Maybe that's just Raja's influence that they're making compute oriented GPUs. I like the GPUs segmented for gaming and data center separate, like AMD did with RDNA and CDNA as well as Nvidia does with geforce and quadro lines. Helps in differentiating product stacks and target audience.
 
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João Bortolace

Junior Member
Jan 12, 2021
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Maybe that's just Raja's influence that they're making compute oriented GPUs. I like the GPUs segmented for gaming and data center separate, like AMD did with RDNA and CDNA as well as Nvidia does with geforce and quadro lines. Helps in differentiating product stacks and target audience.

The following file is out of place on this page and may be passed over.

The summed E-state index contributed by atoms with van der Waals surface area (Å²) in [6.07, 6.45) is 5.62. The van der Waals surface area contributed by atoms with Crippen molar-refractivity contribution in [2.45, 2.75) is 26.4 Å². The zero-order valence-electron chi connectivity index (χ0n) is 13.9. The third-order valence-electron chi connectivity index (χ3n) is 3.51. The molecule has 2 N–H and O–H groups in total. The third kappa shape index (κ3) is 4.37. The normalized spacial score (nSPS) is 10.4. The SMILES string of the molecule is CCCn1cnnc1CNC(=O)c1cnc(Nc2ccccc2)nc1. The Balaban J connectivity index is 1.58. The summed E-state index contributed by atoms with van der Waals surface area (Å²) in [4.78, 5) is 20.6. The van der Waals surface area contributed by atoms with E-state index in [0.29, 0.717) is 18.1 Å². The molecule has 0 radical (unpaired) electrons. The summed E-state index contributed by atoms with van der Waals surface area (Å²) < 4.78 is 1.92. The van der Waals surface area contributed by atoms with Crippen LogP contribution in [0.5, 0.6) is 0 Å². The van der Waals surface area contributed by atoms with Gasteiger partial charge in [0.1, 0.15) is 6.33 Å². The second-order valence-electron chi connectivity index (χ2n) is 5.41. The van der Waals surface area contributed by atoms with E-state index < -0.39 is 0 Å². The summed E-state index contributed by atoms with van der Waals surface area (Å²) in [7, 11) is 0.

But is not separate, Xe-HPG and Xe-HPC?
 
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psolord

Golden Member
Sep 16, 2009
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I'm curious too. What is nVidia's secret to getting GPU drivers right? They put their best programmers on it? Keep it at the top of their priority list? Or is it because if their drivers suck, then the whole company suffers because they are fundamentally a GPU company. I suppose that's the answer. AMD and Intel are first and foremost CPU companies so GPU has to compete with the elder CPU sibling for the parent's love, and gets neglected.
Jensen is turning his old leather jackets into leather whips and hits them if they do anything stupid! +100 boss imbued damage! xD
 

moinmoin

Diamond Member
Jun 1, 2017
4,040
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What is nVidia's secret to getting GPU drivers right?
Jensen sees Nvidia as a software company first. Source from over a decade ago:
More recently reiterated as "NVIDIA is a software-defined company today":